Using the same actress for two roles – Mother and Prostitute – was probably the most difficult artistic decision because it completely changed the tone of the movie. It certainty made it much more surreal and risky. But I’m very glad I made that decision.
- You are a collaborator. How have you discovered members of your team and how do you keep the relationship with them strong?
The members of my team were all either AFI students or related to AFI in some ways. Which is – as I mentioned before – the great advantage of film schools. Keeping the relationships strong is one of the most important parts of filmmaking. A strong collaboration helps so much make a strong movie. In order to create good collaboration it’s very important to be open towards everyone. It’s very easy to be too much in love with your own ideas, but sincerely listening to your collaborators not only makes the collaboration work but can really take the movie to the next level.
- What do audiences want? And is it the filmmaker’s role to worry about that?
I think audiences want to be moved; to believe in what they are watching and emotionally participate to it. However I don’t think the filmmaker’s role is to worry about what people want. As a director I worry about being moved myself and believe in what I’m telling. If I manage to do that, I think audiences – or at least the right audience for your movies – will react the same way.
- What role have film festivals played in your life so far? Why are they necessary? How do you get the most out of them?
My last short film – VINCENT – is the only movie I’ve ever sent to a film festival even though I’ve made at least another 15 films. And that was not a smart move, because what a film festival gives you is visibility, and the more visibility you have, the more possibilities you’ll have to meet people that will believe in you and help you with your projects. I’m not sure what’s the way to get the most out of them but when I find out I’ll let you know!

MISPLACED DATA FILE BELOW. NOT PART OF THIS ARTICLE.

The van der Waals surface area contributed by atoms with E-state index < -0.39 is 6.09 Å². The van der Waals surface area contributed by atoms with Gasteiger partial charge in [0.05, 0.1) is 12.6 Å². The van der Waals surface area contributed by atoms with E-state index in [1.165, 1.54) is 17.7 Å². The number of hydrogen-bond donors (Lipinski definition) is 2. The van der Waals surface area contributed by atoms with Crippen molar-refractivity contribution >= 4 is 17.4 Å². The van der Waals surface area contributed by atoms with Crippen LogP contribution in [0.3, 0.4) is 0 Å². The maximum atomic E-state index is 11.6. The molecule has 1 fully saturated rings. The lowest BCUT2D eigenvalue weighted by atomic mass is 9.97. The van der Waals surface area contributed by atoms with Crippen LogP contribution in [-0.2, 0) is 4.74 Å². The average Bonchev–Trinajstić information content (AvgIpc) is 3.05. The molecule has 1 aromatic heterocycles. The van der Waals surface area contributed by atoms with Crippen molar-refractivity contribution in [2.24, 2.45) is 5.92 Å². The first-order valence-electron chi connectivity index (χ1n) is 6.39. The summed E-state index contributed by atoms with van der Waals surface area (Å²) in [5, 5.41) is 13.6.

- Do you believe that a filmmaker should be original and fresh or he/she should stick to classic but safe cinema style?
I think being honest is the best way to be original. I don’t think anyone should wonder if they should go with something more fresh or to stick to safe Cinema because the only question filmmakers should ask themselves is: how do I go deeper? Is this really me? Is this really us?
- What qualities or attributes do you look for in people you are looking to employ or work with?
Besides the more obvious technical and creative aspects, a very important element is whether you feel safe with that person. Surrounding yourself with people you feel safe with is very important.
- Would you recommend writers think like a producer when writing their script? Or, just write with reckless abandon and then worry about the cost, or whatever, after they’ve grabbed a producer’s attention.
I would not recommend a writer to think like a producer, but to write freely. Later they’ll find out whether they can rewrite and accommodate the budget. If they can’t, they simply need more money. So keep looking and keep writing in the meanwhile.
- How involved in the writing of a project do you get? Are you more involved in the initial development?
I often write my scripts. When I don’t, I’m usually very involved from the very beginning to the very end. As a director I think I need to believe in the writing and find myself in it. I expect a writer to know that if I don’t understand or – for whatever reason – I’m not comfortable with something, I simply can’t direct it.
- If you had an unlimited budget at your disposal, what would be your dream production project?
I would make a Limited Series about an 8-year-old kid ending up in the place where people who commit suicide go. It’s a Drama which is supposed to also be quite funny (even though I hesitate to call it a Dramatic Comedy) and is about nostalgia, love and home.
- What does the future of film look like?
I’m really not sure. In some ways it feels like there’s going to be more and more content, which is good. I just hope people won’t stop going to the theater to watch movies.